The Production of ACCORDING TO HOYLE

When Roy Huggins believed he had found an obscure point in the 1876 edition of "Hoyle's Games," around which to build a memorable scene in Maverick. Indeed, the scene has become classic, whether the Rule of Hoyle is authentic or not. But to Huggins' chagrin, it was not written realistically:


After the episode aired, he received several letters from poker-playing viewers pointing out that, unless Bret Maverick had an ace on the hole, he would have thrown his cards away when faced early on with Samantha Crawford's pair of nines. Huggins admitted they were right. He had been careless, and had violated his own rule in television: to always cater to the intelligence of the upper 20% of his audience.[2]


"According to Hoyle" holds another memorable feature, that of being the first story to quote Maverick's old Pappy. The idea came about once day when Marion Hargrove was dictating to his secretary, Iris Chekenian. As he spoke, he came up with a very clever line for Maverick to speak and noticed Iris paused in her note-taking. It had struck her as "too good a line for a dumb cowboy." Hargrove agreed, and said, "Let's start off with something like, 'As my old Pappy used to say…'" Afterwards, Hargrove told Roy Huggins about Pappy. Huggins immediately recognized the potential for the character, and it became one of the hallmarks of not only Maverick, but all three Maverick television revivals and the 1994 motion picture.[2]


Samantha's ruse of targeting Bret to pay off her father's debt was borrowed from RKO Radio Pictures' "Texas Lady" (1955), starring Claudette Colbert. The opening scenes, set in 1885 New Orleans, are very similar to those of "According to Hoyle," but there is no subterfuge or obscure Rule of Hoyle, and the heroine's motivation was truly to pay off her father's embezzlement debts. From there she moves on to take over her legacy as publisher of a Texas newspaper.[3]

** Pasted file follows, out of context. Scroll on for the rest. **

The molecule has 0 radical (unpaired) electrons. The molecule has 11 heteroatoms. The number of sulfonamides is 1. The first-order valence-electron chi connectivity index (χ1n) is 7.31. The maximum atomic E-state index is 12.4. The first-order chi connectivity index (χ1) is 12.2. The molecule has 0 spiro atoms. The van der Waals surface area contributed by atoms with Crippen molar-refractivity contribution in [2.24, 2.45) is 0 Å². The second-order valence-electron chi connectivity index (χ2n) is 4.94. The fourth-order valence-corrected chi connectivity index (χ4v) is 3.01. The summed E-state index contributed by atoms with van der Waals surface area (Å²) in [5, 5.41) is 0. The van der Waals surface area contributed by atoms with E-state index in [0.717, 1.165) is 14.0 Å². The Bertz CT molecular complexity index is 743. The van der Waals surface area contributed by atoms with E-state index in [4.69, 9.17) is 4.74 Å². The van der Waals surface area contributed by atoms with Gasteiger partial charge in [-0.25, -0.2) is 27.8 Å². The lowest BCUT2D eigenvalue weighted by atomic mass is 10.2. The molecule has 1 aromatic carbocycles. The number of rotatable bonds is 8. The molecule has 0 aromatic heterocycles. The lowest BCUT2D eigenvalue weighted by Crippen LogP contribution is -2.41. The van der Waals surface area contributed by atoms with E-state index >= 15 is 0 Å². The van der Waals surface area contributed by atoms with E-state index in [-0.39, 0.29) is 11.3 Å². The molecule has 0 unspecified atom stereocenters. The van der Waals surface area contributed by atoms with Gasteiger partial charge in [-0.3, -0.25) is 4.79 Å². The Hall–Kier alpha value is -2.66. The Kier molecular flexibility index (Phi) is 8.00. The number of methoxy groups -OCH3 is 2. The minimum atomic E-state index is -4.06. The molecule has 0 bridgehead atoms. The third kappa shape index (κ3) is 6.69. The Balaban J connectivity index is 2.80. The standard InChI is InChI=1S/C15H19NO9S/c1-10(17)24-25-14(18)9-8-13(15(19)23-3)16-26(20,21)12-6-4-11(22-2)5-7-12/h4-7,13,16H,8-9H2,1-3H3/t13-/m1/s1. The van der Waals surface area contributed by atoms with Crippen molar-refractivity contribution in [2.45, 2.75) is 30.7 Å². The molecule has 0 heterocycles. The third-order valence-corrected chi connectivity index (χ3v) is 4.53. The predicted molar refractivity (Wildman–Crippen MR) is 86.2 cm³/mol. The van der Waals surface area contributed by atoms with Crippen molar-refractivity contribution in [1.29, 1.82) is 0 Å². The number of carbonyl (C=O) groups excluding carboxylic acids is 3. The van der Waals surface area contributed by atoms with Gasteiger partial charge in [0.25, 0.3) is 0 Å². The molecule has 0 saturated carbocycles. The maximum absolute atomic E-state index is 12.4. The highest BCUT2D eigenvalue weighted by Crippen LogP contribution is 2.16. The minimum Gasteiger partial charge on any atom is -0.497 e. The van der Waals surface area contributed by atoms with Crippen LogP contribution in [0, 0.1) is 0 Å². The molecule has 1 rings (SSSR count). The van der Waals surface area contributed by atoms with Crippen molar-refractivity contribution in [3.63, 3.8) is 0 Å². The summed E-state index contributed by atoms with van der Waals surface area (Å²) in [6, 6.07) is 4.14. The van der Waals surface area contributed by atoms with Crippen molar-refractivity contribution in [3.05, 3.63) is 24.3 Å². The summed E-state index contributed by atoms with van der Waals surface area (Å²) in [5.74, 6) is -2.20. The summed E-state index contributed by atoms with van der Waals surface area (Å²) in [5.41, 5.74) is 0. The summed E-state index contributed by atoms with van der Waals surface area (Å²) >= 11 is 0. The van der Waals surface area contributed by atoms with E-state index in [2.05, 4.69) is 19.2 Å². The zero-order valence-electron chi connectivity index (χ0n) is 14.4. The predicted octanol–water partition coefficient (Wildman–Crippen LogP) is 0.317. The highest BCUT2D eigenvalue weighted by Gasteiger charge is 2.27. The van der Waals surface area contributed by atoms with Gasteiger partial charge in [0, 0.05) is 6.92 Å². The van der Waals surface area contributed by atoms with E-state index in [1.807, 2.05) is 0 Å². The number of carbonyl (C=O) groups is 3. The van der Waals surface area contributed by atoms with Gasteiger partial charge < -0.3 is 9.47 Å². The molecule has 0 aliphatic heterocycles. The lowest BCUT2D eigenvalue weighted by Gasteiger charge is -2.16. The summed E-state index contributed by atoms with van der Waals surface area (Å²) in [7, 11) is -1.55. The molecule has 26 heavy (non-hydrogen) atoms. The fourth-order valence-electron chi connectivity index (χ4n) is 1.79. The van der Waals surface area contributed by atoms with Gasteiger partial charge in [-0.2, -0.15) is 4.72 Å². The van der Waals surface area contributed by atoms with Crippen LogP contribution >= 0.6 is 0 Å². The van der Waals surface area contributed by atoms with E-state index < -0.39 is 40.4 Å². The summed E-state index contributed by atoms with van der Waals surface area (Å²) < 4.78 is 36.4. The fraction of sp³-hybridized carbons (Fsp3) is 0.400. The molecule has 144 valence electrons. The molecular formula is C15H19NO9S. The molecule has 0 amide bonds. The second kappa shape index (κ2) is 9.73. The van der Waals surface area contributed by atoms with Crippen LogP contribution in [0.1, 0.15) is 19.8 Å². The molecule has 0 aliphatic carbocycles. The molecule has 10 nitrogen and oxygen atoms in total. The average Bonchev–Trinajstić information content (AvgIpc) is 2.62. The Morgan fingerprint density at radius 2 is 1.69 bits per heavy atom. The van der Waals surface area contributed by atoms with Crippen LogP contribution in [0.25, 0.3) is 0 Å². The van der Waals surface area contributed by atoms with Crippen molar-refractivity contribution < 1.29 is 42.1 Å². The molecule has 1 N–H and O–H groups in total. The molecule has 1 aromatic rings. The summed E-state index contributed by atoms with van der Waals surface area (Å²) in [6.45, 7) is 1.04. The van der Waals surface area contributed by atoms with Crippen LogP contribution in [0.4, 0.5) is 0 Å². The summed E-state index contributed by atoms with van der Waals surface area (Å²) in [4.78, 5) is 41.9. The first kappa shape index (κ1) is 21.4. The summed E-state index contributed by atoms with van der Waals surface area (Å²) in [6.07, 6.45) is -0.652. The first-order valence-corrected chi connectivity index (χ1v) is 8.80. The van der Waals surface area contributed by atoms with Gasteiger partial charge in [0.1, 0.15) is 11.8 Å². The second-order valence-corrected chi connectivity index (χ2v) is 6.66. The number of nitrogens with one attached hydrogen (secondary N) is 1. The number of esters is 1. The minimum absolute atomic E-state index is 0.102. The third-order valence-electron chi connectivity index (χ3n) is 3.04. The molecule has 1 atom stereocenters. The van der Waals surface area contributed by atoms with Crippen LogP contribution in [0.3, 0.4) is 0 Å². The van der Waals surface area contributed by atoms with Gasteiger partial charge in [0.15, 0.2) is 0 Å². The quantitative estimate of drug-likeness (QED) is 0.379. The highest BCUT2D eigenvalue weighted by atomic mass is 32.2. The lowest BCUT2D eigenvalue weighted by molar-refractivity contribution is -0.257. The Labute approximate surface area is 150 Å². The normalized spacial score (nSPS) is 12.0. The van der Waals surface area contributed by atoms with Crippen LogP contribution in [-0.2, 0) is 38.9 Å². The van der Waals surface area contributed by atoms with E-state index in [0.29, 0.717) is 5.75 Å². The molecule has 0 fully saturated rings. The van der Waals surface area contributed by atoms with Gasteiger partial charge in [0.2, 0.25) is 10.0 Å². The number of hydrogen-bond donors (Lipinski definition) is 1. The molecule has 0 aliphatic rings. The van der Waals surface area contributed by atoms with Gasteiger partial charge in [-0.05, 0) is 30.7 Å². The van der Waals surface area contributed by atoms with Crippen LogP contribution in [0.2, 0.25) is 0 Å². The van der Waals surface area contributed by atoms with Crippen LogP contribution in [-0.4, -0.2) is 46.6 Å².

Season 1, Episode 3



“The Gambler and the Lady”[2]


October 6, 1957[2]


Russell B. Hughes

Based on the story “A Lady Comes to Texas,”
by Horace McCoy



Budd Boetticher



Roy Huggins



William T. Orr



James Garner

Diane Brewster

Leo Gordon

Jay Novello

Ted de Corsia

Esther Dale

Tol Avery

Walter Reed

Tyler McVey

Robert Carson

Clem Fuller (uncredited)[3]

Sol Gross (uncredited)[3]

Fred Kelsey (uncredited)[3]

William H. O'Brien (uncredited)[3]

Don Turner (uncredited)[3]

Sailor Vincent (uncredited)[3]





Ellis W. Carter

Art Loel

James Moore

Harold Minter

Oren W. Haglund

Samuel F. Goode

Frank M. Miller

Jack N. Young

Gordon Bau, S.M.A

Lee White

William T. Orr

Bret Maverick

Samantha Crawford

Big Mike McComb

Henry Tree

Joe Riggs

Ma Braus

George Cross




Stage Driver


Poker Game Spectator

Poker Player



Stonewall Jackson Stewart




Director of Photography

Art Director

Supervising Film Editor

Film Editor

Production Manager


Set Decorator


Makeup Supervisor

Assistant Director

Executive Producer


01. All credits, unless otherwise noted: Maverick, According to Hoyle (1957), Warner Bros. Pictures, Inc.

02. Robertson, Ed, Maverick: Legend of the West (1994), Pomegranate Press

03. Maverick: According to Hoyle, The International Movie Database

04. Texas Lady (1955) The International Movie Database


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